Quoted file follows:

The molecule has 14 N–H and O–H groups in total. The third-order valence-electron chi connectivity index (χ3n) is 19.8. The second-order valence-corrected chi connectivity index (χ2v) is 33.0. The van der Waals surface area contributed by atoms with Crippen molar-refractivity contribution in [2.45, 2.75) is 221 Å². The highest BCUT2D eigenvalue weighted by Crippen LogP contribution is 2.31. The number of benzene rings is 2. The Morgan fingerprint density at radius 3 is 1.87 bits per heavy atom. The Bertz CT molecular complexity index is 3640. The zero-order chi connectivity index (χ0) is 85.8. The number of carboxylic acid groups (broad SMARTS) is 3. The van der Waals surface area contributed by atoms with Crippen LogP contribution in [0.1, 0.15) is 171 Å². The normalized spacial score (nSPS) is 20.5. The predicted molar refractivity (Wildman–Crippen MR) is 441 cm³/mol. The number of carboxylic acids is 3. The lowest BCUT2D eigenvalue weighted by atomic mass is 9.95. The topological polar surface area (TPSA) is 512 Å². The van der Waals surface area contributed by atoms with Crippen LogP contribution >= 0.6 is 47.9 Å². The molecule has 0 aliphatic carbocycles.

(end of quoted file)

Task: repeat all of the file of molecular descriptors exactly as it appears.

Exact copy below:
The molecule has 14 N–H and O–H groups in total. The third-order valence-electron chi connectivity index (χ3n) is 19.8. The second-order valence-corrected chi connectivity index (χ2v) is 33.0. The van der Waals surface area contributed by atoms with Crippen molar-refractivity contribution in [2.45, 2.75) is 221 Å². The highest BCUT2D eigenvalue weighted by Crippen LogP contribution is 2.31. The number of benzene rings is 2. The Morgan fingerprint density at radius 3 is 1.87 bits per heavy atom. The Bertz CT molecular complexity index is 3640. The zero-order chi connectivity index (χ0) is 85.8. The number of carboxylic acid groups (broad SMARTS) is 3. The van der Waals surface area contributed by atoms with Crippen LogP contribution in [0.1, 0.15) is 171 Å². The normalized spacial score (nSPS) is 20.5. The predicted molar refractivity (Wildman–Crippen MR) is 441 cm³/mol. The number of carboxylic acids is 3. The lowest BCUT2D eigenvalue weighted by atomic mass is 9.95. The topological polar surface area (TPSA) is 512 Å². The van der Waals surface area contributed by atoms with Crippen LogP contribution >= 0.6 is 47.9 Å². The molecule has 0 aliphatic carbocycles.